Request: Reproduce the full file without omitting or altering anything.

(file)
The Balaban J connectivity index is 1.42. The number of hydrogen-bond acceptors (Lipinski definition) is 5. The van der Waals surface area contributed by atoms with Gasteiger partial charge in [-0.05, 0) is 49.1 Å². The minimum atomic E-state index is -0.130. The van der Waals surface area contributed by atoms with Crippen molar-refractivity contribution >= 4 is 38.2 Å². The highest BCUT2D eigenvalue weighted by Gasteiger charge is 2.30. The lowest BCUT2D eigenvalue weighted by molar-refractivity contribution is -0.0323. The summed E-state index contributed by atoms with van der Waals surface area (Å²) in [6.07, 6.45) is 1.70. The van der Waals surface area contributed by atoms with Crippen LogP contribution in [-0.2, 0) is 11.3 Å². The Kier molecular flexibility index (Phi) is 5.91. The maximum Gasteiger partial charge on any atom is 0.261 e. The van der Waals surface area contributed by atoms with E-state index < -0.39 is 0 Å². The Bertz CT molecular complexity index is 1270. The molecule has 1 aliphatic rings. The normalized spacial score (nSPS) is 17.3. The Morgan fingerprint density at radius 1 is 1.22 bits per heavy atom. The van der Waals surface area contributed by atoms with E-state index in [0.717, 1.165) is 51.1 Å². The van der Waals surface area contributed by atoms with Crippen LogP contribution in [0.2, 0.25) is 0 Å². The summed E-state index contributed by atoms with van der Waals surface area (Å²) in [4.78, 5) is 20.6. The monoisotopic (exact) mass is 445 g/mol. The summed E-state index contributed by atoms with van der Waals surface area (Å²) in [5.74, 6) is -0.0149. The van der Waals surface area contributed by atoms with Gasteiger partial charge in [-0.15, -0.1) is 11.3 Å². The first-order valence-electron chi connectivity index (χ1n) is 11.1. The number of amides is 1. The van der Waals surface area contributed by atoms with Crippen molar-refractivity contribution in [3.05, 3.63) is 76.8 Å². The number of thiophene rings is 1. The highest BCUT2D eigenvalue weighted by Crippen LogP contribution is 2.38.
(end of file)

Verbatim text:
The Balaban J connectivity index is 1.42. The number of hydrogen-bond acceptors (Lipinski definition) is 5. The van der Waals surface area contributed by atoms with Gasteiger partial charge in [-0.05, 0) is 49.1 Å². The minimum atomic E-state index is -0.130. The van der Waals surface area contributed by atoms with Crippen molar-refractivity contribution >= 4 is 38.2 Å². The highest BCUT2D eigenvalue weighted by Gasteiger charge is 2.30. The lowest BCUT2D eigenvalue weighted by molar-refractivity contribution is -0.0323. The summed E-state index contributed by atoms with van der Waals surface area (Å²) in [6.07, 6.45) is 1.70. The van der Waals surface area contributed by atoms with Crippen LogP contribution in [-0.2, 0) is 11.3 Å². The Kier molecular flexibility index (Phi) is 5.91. The maximum Gasteiger partial charge on any atom is 0.261 e. The van der Waals surface area contributed by atoms with E-state index < -0.39 is 0 Å². The Bertz CT molecular complexity index is 1270. The molecule has 1 aliphatic rings. The normalized spacial score (nSPS) is 17.3. The Morgan fingerprint density at radius 1 is 1.22 bits per heavy atom. The van der Waals surface area contributed by atoms with E-state index in [0.717, 1.165) is 51.1 Å². The van der Waals surface area contributed by atoms with Crippen LogP contribution in [0.2, 0.25) is 0 Å². The summed E-state index contributed by atoms with van der Waals surface area (Å²) in [4.78, 5) is 20.6. The monoisotopic (exact) mass is 445 g/mol. The summed E-state index contributed by atoms with van der Waals surface area (Å²) in [5.74, 6) is -0.0149. The van der Waals surface area contributed by atoms with Gasteiger partial charge in [-0.15, -0.1) is 11.3 Å². The first-order valence-electron chi connectivity index (χ1n) is 11.1. The number of amides is 1. The van der Waals surface area contributed by atoms with Crippen molar-refractivity contribution in [3.05, 3.63) is 76.8 Å². The number of thiophene rings is 1. The highest BCUT2D eigenvalue weighted by Crippen LogP contribution is 2.38.